Graphs will be line graphs. Please label each graph with the name of the city. You have 4 minutes to complete this part of the activity. 90 80 70 60 50 40 30 20 10 0

january april july october Color-code and Analyze Your Data Each table will color-code the cities on their maps, based on the shape of the graphs: Flat graphs are green Increasing then decreasing (mountainshaped) graphs are red Decreasing then increasing (valley-shaped) graphs are blue

100 80 You have 5 minutes for 60 40 this task 20 0 january april july october Map for Heating Things Up

Discussion Comparison by latitude Comparison by geographic location Modifications? Celsius vs. Fahrenheit Map (projected or regular) Using markers over initial graphs Using color-coded dots next to cities Reason for Seasons: Preliminary Topics Before students can understand the reason for seasons, they need to understand: The Earth orbits the Sun in a year When the Sun is higher in the sky, the sunlight is

more intense (we receive more energy) The scale of the Sun and Earths sizes and distance. Students have misconceptions that make this particularly difficult: Some confuse rotation and revolution Many think were closer to the Sun in summer Some think Earth takes a day to orbit the Sun Some think the tilt makes us closer to the Sun Some think the tilt changes directions as Earth orbits Reasons for Seasons Model the motion of the Earth around the Sun: Keep its axis tilted toward the North Star (Polaris) Identify the different seasons

Initial questions: As your model of Earth orbits the Sun, which position in its orbit would you predict for summer here in Columbus? Which position in its orbit would you predict for winter in Australia? You have 3 minutes for this task Reasons for Seasons One person in each group facilitateseveryone in the group needs to answer a different question: Facilitated questions:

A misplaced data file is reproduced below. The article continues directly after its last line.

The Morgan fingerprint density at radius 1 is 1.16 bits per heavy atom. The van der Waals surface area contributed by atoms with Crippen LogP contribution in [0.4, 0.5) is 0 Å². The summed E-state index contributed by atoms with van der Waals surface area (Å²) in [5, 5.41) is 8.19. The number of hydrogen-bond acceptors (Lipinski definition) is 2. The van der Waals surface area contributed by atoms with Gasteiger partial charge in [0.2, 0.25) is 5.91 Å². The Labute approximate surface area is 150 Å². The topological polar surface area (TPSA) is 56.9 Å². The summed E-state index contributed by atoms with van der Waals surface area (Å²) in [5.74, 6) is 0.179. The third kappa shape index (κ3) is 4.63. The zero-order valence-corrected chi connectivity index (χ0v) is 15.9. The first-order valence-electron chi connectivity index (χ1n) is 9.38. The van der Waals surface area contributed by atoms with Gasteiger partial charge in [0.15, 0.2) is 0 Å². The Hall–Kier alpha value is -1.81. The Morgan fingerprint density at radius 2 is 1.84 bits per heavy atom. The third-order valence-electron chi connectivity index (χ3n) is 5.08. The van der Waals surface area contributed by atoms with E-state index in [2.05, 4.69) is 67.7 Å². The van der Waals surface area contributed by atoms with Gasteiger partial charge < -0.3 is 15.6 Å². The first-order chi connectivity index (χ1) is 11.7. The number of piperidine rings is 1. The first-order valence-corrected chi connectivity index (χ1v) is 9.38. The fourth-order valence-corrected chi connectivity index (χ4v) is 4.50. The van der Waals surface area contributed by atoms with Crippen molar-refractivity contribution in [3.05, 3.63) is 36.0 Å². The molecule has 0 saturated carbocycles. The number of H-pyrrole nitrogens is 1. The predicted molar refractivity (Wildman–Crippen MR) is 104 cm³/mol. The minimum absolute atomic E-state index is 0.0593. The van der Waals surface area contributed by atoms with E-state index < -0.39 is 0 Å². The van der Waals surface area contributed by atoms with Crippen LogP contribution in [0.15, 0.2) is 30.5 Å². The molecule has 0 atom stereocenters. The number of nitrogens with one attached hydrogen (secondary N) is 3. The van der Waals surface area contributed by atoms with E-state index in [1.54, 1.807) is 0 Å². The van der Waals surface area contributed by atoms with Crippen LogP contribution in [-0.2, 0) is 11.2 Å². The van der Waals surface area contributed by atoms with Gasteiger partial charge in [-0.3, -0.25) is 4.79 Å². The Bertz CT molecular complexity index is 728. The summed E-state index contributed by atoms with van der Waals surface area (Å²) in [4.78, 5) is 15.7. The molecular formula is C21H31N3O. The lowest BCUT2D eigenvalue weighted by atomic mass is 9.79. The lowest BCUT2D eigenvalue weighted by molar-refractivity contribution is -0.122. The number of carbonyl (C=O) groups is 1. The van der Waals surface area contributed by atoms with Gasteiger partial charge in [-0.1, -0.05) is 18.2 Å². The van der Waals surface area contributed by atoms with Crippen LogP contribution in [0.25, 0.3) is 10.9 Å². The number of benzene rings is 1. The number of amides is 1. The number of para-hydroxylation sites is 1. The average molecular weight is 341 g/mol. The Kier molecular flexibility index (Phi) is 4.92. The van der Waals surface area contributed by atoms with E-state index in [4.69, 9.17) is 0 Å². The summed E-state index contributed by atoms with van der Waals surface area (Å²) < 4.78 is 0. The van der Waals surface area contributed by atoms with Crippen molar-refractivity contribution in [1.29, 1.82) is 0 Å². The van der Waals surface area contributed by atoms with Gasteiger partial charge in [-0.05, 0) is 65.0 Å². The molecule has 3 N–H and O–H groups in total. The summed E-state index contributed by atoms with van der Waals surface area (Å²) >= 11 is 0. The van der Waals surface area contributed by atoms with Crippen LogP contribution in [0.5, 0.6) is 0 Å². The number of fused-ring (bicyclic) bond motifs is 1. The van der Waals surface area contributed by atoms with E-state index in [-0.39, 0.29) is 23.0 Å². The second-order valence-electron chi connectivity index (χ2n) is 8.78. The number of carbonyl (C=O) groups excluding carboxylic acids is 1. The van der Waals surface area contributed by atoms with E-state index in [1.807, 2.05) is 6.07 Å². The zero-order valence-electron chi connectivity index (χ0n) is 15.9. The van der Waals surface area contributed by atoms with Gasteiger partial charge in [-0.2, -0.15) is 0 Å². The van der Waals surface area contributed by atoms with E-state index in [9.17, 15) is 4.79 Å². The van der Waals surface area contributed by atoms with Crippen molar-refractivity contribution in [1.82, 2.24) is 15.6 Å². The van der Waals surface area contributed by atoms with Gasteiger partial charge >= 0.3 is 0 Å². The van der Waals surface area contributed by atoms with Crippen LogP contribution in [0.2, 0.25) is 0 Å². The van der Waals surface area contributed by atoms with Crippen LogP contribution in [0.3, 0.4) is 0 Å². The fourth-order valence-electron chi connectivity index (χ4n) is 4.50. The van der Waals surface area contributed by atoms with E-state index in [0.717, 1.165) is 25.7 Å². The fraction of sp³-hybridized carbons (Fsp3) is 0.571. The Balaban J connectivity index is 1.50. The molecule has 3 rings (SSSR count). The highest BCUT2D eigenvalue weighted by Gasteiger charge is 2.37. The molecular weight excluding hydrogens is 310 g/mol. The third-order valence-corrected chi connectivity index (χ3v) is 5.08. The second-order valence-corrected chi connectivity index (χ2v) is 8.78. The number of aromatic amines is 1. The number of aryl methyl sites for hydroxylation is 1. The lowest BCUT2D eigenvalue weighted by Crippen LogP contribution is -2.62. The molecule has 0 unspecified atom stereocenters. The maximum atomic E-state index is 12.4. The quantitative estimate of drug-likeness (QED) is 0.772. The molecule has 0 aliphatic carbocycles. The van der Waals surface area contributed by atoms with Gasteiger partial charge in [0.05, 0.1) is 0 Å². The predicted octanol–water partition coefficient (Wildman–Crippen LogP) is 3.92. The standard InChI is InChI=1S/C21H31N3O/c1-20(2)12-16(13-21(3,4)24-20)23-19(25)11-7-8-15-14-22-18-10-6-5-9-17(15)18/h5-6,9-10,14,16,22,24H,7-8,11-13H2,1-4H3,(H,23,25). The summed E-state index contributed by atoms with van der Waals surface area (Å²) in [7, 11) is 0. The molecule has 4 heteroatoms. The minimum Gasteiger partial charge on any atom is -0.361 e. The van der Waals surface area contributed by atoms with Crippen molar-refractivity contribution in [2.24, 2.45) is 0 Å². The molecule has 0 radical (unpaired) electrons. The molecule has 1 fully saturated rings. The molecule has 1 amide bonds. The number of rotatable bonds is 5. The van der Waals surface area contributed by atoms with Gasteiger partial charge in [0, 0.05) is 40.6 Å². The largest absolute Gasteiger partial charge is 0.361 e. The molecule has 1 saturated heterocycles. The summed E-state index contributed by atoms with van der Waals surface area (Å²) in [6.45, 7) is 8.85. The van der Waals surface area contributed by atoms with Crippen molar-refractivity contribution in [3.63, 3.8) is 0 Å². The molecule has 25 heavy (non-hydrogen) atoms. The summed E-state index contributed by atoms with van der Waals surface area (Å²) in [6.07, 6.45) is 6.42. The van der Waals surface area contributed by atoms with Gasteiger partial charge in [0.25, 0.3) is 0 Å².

How much of the time is Houston in daylight in the fall? How does the amount of daylight compare for spring and fall in Houston? If the Earths axis had no tilt, what would happen to the seasons? What do the seasons look like if the tilt was 90 degrees? You have 5 minutes for this task Consider having students create a 2D sketch of this after they are finished modeling. Conclusion Heating Things Up Reasons for Seasons

Daylight Hours How would you modify these activities for your classroom? What other resources do you need for these activities? Other suggestions and questions? This graph shows the average daytime temperatures in Fahrenheit. Which city has its summer in January and winter in July? 90 1. Japan 2. Australia

3. England 80 70 60 50 Japan 40 Austral ia 30 20

10 0 January April July October This graph shows the number of hours of daylight three different cities have for different times of the year. Which city has equal days and nights all year?

1. City A 2. City B 3. City C 20 18 16 14 12 10 8 6 4 2 0

City A City B City C January April July October This graph shows the number of hours of daylight three different cities have for different times of the year. Which city has the longest

nights, and in which month? 1. City A, January 2. City A, July 3. City B, October 4. City C, January 5. City C, July 20 18 16 14 12 10

8 6 4 2 0 City A City B City C January April July

October Which is true? In Texas in January, a. shadows are longer at lunchtime than in June during lunchtime. b. the weather is usually cooler or colder than in June. c. the days are longer than the nights. 1. 2. 3. 4. 5. Just a

Just c a and c a and b b and c All activities are online on LPIs STEP website Implementation Discussion Collaboration/Reflection How can you use any of the activities/ presentation content from today in your programs/activities? What barriers may present themselves? How can you modify activities to suit your needs? Do you have suggestions for your colleagues?

Are there ways you can partner with anyone here?